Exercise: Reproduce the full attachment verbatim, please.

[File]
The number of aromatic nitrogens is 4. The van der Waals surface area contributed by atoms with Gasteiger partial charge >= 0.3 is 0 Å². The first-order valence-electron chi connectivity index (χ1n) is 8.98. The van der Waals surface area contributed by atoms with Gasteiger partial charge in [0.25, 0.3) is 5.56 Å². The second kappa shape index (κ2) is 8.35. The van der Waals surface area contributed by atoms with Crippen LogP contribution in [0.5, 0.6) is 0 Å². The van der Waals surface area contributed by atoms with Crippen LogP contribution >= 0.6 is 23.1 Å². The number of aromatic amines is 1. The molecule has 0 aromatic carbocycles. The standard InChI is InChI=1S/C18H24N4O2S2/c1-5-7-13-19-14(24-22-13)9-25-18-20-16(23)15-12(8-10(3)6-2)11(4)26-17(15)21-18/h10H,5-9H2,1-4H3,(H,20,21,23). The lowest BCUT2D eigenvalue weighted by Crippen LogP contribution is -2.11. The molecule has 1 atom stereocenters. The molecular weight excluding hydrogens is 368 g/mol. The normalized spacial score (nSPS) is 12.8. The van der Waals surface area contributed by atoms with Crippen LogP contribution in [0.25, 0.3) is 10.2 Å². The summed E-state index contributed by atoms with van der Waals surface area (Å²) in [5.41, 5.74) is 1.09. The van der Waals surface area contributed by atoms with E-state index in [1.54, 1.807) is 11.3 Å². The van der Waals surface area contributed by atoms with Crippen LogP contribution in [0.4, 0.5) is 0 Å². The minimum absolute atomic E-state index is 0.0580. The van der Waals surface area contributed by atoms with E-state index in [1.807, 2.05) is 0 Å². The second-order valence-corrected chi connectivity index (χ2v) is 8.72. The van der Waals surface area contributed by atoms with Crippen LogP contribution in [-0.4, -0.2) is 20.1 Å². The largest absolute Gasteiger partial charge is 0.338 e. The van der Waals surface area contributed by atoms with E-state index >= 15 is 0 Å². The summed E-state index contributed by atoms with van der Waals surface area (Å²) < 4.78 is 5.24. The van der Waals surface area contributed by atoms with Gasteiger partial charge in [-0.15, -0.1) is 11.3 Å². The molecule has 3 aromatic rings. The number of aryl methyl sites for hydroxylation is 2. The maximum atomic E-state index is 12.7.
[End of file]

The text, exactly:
The number of aromatic nitrogens is 4. The van der Waals surface area contributed by atoms with Gasteiger partial charge >= 0.3 is 0 Å². The first-order valence-electron chi connectivity index (χ1n) is 8.98. The van der Waals surface area contributed by atoms with Gasteiger partial charge in [0.25, 0.3) is 5.56 Å². The second kappa shape index (κ2) is 8.35. The van der Waals surface area contributed by atoms with Crippen LogP contribution in [0.5, 0.6) is 0 Å². The van der Waals surface area contributed by atoms with Crippen LogP contribution >= 0.6 is 23.1 Å². The number of aromatic amines is 1. The molecule has 0 aromatic carbocycles. The standard InChI is InChI=1S/C18H24N4O2S2/c1-5-7-13-19-14(24-22-13)9-25-18-20-16(23)15-12(8-10(3)6-2)11(4)26-17(15)21-18/h10H,5-9H2,1-4H3,(H,20,21,23). The lowest BCUT2D eigenvalue weighted by Crippen LogP contribution is -2.11. The molecule has 1 atom stereocenters. The molecular weight excluding hydrogens is 368 g/mol. The normalized spacial score (nSPS) is 12.8. The van der Waals surface area contributed by atoms with Crippen LogP contribution in [0.25, 0.3) is 10.2 Å². The summed E-state index contributed by atoms with van der Waals surface area (Å²) in [5.41, 5.74) is 1.09. The van der Waals surface area contributed by atoms with E-state index in [1.54, 1.807) is 11.3 Å². The van der Waals surface area contributed by atoms with Crippen LogP contribution in [0.4, 0.5) is 0 Å². The minimum absolute atomic E-state index is 0.0580. The van der Waals surface area contributed by atoms with E-state index in [1.807, 2.05) is 0 Å². The second-order valence-corrected chi connectivity index (χ2v) is 8.72. The van der Waals surface area contributed by atoms with Crippen LogP contribution in [-0.4, -0.2) is 20.1 Å². The largest absolute Gasteiger partial charge is 0.338 e. The van der Waals surface area contributed by atoms with E-state index >= 15 is 0 Å². The summed E-state index contributed by atoms with van der Waals surface area (Å²) < 4.78 is 5.24. The van der Waals surface area contributed by atoms with Gasteiger partial charge in [-0.15, -0.1) is 11.3 Å². The molecule has 3 aromatic rings. The number of aryl methyl sites for hydroxylation is 2. The maximum atomic E-state index is 12.7.